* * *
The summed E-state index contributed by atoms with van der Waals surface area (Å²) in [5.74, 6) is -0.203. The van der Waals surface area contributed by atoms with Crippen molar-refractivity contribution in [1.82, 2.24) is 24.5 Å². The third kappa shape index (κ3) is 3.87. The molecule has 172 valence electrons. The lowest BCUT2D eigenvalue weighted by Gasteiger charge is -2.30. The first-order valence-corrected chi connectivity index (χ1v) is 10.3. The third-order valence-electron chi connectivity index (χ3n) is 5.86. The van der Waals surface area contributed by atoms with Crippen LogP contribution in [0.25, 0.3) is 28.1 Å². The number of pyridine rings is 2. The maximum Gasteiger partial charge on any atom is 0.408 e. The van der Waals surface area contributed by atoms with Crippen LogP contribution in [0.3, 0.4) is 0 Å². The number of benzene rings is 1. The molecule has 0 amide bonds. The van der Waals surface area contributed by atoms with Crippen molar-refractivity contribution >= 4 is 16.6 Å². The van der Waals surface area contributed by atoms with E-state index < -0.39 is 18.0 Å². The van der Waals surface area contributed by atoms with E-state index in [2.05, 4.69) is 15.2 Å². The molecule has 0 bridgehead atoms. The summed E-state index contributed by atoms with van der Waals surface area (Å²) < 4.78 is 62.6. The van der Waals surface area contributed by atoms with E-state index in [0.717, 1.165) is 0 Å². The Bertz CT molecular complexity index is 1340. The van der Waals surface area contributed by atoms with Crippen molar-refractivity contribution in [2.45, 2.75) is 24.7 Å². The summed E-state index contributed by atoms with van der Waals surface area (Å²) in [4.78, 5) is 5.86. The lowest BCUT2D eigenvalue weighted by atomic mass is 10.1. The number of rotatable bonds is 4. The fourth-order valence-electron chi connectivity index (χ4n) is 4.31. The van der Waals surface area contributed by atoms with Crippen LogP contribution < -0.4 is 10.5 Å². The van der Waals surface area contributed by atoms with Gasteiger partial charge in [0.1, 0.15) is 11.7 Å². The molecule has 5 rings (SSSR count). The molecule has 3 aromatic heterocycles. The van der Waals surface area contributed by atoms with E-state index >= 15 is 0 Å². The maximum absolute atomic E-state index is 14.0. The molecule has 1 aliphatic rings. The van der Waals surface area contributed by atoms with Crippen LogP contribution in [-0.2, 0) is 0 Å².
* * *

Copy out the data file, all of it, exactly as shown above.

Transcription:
The summed E-state index contributed by atoms with van der Waals surface area (Å²) in [5.74, 6) is -0.203. The van der Waals surface area contributed by atoms with Crippen molar-refractivity contribution in [1.82, 2.24) is 24.5 Å². The third kappa shape index (κ3) is 3.87. The molecule has 172 valence electrons. The lowest BCUT2D eigenvalue weighted by Gasteiger charge is -2.30. The first-order valence-corrected chi connectivity index (χ1v) is 10.3. The third-order valence-electron chi connectivity index (χ3n) is 5.86. The van der Waals surface area contributed by atoms with Crippen LogP contribution in [0.25, 0.3) is 28.1 Å². The number of pyridine rings is 2. The maximum Gasteiger partial charge on any atom is 0.408 e. The van der Waals surface area contributed by atoms with Crippen LogP contribution in [0.3, 0.4) is 0 Å². The number of benzene rings is 1. The molecule has 0 amide bonds. The van der Waals surface area contributed by atoms with Crippen molar-refractivity contribution >= 4 is 16.6 Å². The van der Waals surface area contributed by atoms with E-state index < -0.39 is 18.0 Å². The van der Waals surface area contributed by atoms with E-state index in [2.05, 4.69) is 15.2 Å². The molecule has 0 bridgehead atoms. The summed E-state index contributed by atoms with van der Waals surface area (Å²) < 4.78 is 62.6. The van der Waals surface area contributed by atoms with E-state index in [0.717, 1.165) is 0 Å². The Bertz CT molecular complexity index is 1340. The van der Waals surface area contributed by atoms with Crippen molar-refractivity contribution in [2.45, 2.75) is 24.7 Å². The summed E-state index contributed by atoms with van der Waals surface area (Å²) in [4.78, 5) is 5.86. The lowest BCUT2D eigenvalue weighted by atomic mass is 10.1. The number of rotatable bonds is 4. The fourth-order valence-electron chi connectivity index (χ4n) is 4.31. The van der Waals surface area contributed by atoms with Crippen LogP contribution < -0.4 is 10.5 Å². The van der Waals surface area contributed by atoms with Gasteiger partial charge in [0.1, 0.15) is 11.7 Å². The molecule has 5 rings (SSSR count). The molecule has 3 aromatic heterocycles. The van der Waals surface area contributed by atoms with E-state index >= 15 is 0 Å². The maximum absolute atomic E-state index is 14.0. The molecule has 1 aliphatic rings. The van der Waals surface area contributed by atoms with Crippen LogP contribution in [-0.2, 0) is 0 Å².